Each season at the park brings its own delights. In the winter it may seem as though the park is sleeping but there is still plenty to see, including the famous Lydiard display of snowdrops (Galanthus) and the yellow flowers of the lesser celandine. Spring sees the blossom and bulbs; meanwhile the blackbirds and thrushes are claiming their territories and the grey squirrels indulge in their courtship chases! High summer is a particularly busy time in the glorious walled garden whilst autumn is vivid with berries and the leaves turning bronze and gold.
The park has a great wildlife diversity: Amongst a range of reptile and amphibian species there are newts, grass snake, common lizard, toads and frogs. Mammals that inhabit the park include foxes, badgers and deer whilst the lakes provide habitat for a variety of water fowl such as coot, moorhen, great crested grebe, tufted duck, mallard duck, Canada geese, little grebe, common tern, herring gulls and swans.
There are many other bird species in the woods including nuthatches, tree creepers, thrush and pied wagtails. You may hear the loud tap of the great spotted woodpecker and at dawn and dusk the call of the tawny owl. Whenever you visit, there is so much to explore.
Following his marriage to wealthy heiress Anne Furnese in 1729, John 2nd Viscount St. John, remodelled the Tudor manor house at Lydiard Park, creating the elegant Palladian mansion we see today. He also set his sights on transforming the parkland and in the name of changing garden fashion it was out with the old and in with the new as John went for a more natural looking landscape. Sweeping aside his grandmother’s formal gardens, the walled garden was relocated to the back of the house. But Anne’s dowry didn’t extend to a complete rebuild of Lydiard House and the garden makeover had to come within budget as well.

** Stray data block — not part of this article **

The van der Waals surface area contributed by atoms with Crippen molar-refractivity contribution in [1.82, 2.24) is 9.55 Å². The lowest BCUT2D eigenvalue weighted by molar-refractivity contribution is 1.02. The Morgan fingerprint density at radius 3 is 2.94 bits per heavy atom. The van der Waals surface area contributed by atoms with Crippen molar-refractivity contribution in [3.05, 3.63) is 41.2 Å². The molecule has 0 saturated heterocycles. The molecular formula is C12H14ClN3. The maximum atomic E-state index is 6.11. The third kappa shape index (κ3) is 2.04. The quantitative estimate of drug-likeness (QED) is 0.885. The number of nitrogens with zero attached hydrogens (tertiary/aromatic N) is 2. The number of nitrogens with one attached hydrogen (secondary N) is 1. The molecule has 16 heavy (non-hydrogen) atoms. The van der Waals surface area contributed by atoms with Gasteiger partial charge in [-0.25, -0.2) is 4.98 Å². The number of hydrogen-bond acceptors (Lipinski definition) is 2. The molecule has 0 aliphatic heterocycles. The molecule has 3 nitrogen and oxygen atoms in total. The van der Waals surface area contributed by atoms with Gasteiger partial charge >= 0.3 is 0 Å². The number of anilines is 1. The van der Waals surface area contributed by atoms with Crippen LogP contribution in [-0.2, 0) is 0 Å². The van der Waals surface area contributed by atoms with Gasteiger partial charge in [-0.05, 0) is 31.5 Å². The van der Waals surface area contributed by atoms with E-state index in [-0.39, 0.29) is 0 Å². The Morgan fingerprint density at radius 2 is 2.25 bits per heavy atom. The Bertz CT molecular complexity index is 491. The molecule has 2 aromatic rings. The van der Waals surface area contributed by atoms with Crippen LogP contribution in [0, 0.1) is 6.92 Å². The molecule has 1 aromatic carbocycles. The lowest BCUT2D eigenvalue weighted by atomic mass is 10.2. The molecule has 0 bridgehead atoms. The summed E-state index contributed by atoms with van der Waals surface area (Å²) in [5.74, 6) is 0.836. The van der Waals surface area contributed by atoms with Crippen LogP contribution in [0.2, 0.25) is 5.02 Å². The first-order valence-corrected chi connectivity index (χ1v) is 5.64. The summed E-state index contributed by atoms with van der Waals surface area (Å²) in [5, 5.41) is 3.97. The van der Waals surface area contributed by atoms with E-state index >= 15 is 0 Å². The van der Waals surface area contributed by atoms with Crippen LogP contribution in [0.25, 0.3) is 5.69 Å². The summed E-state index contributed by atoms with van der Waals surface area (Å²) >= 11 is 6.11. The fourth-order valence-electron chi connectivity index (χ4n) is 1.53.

More than a hundred years later Ordnance Survey maps reveal that in 1886 only the perimeter pathway and the one between the main entrance and small door remained of the once stylish walled garden. By then it was no longer a place of recreation for the ladies of the house to take a little gentle exercise, but a Victorian vegetable garden complete with glass house and potting shed.
The garden was just a large, empty grassed area when in 2004 Wessex Archaeology made an excavation in advance of an ambitious four-year Lydiard Park Landscape Restoration Project.
Evidence of many of the original 18th century features were revealed including the layout of paths and a well with a stone cistern. A small bothy or shed built into the corner of the outer wall was also discovered along with sherds of medieval Minety ware unearthed along with the usual garden detritus of flower pots, bottles and old mole traps.
The walls enclose a surprisingly large area of 4,500 square metres. The unusual parallelogram shape of the garden was designed to maximise sunlight throughout the year. The north eastern wall is slightly higher than the rest, providing a barrier against the winter winds, while the corner of the eastern wall is curved, a perfect place to sit and watch the setting summer sun.
The main entrance with double gates is approached along an avenue of fir trees while a small arched doorway in the north eastern wall is linked by one of two footpaths crossing south west to north east. The 1766 estate map shows an outer footpath and others crossing south east to north west.
John Viscount St. John’s grandmother, Lady Johanna, was a keen gardener and herbalist. Letters written from her home in Battersea to Thomas Hardyman, her steward at Lydiard, indicate how involved she was with the planting and development of the earlier 17th century garden then located adjacent to the east side of the house. More than 300 years later these letters contributed to the planting of the restored walled garden.
In Lady Johanna’s day the purchase of a tulip bulb could lead to bankruptcy. Today they are a tad cheaper, good news for modern gardeners working within a budget.